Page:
Digging Into the Materials(Take 15…) • How is the material organized? • What do you like? • What features will (already do) assist you in teaching?
Writing: Bottom Line Conditions • Writing needs to be taught like any other basic skill, with explicit instruction and ample opportunity for practice. • Children deserve to write for real purposes, to write the kinds of texts that they see in the world and to write for an audience of readers. • Writers write to put meaning on a page. Children invest themselves in their writing when they choose topics that are important to them. Kit Source: A Guide to the Common Core Writing Workshop Chapter 3 – p. 23
Writing:Bottom Line Conditions • Children deserve to be explicitly taught how to write. • Children deserve the opportunity and instruction to cycle through the writing process. • To write well, children need opportunities to read and to hear texts read, and to read as writers. • Children need clear goals and frequent feedback.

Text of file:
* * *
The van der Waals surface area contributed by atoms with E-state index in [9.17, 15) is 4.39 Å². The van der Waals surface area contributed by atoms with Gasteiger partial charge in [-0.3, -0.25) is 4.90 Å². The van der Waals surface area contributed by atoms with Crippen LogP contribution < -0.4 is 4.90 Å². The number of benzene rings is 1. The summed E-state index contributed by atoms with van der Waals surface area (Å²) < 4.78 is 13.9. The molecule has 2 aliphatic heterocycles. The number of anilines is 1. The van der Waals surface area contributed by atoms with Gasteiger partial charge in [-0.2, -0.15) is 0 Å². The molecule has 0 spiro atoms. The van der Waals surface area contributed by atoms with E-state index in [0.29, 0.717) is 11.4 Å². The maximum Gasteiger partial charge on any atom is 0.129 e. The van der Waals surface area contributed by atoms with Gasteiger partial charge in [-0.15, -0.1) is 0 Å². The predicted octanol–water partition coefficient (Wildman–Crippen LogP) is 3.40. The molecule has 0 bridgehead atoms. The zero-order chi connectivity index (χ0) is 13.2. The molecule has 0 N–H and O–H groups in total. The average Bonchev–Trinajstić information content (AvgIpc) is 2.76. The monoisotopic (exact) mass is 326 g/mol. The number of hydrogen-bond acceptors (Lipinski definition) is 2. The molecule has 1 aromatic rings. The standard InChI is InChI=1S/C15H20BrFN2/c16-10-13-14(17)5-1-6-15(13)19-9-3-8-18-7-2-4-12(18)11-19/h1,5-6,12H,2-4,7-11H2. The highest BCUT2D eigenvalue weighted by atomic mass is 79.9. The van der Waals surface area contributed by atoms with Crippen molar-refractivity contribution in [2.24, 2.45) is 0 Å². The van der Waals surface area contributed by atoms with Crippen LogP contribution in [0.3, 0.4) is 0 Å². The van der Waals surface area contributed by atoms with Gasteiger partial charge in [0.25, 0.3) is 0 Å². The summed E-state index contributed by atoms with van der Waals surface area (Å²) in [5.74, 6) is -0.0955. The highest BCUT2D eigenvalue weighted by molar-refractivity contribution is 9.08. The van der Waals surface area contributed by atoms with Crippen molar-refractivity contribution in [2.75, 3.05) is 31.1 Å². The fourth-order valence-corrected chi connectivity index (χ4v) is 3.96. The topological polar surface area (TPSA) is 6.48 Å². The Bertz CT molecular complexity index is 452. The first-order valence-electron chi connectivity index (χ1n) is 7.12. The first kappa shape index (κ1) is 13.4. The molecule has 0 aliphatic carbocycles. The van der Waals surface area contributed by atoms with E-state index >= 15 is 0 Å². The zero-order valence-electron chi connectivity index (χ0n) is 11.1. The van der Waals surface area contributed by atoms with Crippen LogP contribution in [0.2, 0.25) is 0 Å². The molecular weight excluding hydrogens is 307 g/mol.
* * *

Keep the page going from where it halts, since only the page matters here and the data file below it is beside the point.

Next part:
Understandings…Digging Deeper • Teach the WRITER, not the WRITING. • Study and emulate REAL writers. • Teach kids to EXPLODE the moment. • Keep multiple pieces of writing “in progress” (flash drafts). • Don’t sweat the small stuff.
Understandings…Digging Deeper • Start each year with Narrative Writing. • Teach students the power of VOLUME and INDEPENDENCE. • Write with students. • Write for REAL purposes. • Don’t expect significant impact unless writing is a SCHOOLWIDE PRIORITY.
Whole Group Discussion What do you think?
Reflection Activity: Take a few…(5 min.) • Create a timeline of memorable points from your life…asa WRITER! • Using phrases or key words, place the + points above the line and – points below the line.
Now write…(5 min.) • Using your timeline, choose one + or - point from your timeline and begin a personal narrative piece of writing. • Quick Talk with a Partner – Write – Pair/Share • EXPLODE the moment!
Be a Ski Instructor! Importance of the Teacher’s WNB “Write with Students” Let the children see you as an author as well. * DOING * Enthusiasm * Language (failure/strengths) * Tools Writing Workshop The Essential Guide By Fletcher & Portalupi page 4